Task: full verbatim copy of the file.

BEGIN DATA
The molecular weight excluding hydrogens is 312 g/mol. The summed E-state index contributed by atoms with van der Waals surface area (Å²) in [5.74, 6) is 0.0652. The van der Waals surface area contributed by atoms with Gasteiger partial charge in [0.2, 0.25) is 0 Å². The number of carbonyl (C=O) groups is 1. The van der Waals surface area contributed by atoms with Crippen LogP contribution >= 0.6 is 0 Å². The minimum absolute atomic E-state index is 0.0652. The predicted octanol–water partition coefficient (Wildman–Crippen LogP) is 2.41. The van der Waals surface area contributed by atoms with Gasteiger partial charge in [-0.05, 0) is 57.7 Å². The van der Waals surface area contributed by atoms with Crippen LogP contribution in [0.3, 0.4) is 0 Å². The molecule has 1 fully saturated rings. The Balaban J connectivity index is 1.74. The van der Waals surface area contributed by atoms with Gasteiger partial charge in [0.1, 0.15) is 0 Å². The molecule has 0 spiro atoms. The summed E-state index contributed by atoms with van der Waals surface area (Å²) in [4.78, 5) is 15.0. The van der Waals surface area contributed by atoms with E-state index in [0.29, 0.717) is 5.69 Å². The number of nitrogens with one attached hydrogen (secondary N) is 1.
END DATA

The molecular weight excluding hydrogens is 312 g/mol. The summed E-state index contributed by atoms with van der Waals surface area (Å²) in [5.74, 6) is 0.0652. The van der Waals surface area contributed by atoms with Gasteiger partial charge in [0.2, 0.25) is 0 Å². The number of carbonyl (C=O) groups is 1. The van der Waals surface area contributed by atoms with Crippen LogP contribution >= 0.6 is 0 Å². The minimum absolute atomic E-state index is 0.0652. The predicted octanol–water partition coefficient (Wildman–Crippen LogP) is 2.41. The van der Waals surface area contributed by atoms with Gasteiger partial charge in [-0.05, 0) is 57.7 Å². The van der Waals surface area contributed by atoms with Crippen LogP contribution in [0.3, 0.4) is 0 Å². The molecule has 1 fully saturated rings. The Balaban J connectivity index is 1.74. The van der Waals surface area contributed by atoms with Gasteiger partial charge in [0.1, 0.15) is 0 Å². The molecule has 0 spiro atoms. The summed E-state index contributed by atoms with van der Waals surface area (Å²) in [4.78, 5) is 15.0. The van der Waals surface area contributed by atoms with E-state index in [0.29, 0.717) is 5.69 Å². The number of nitrogens with one attached hydrogen (secondary N) is 1.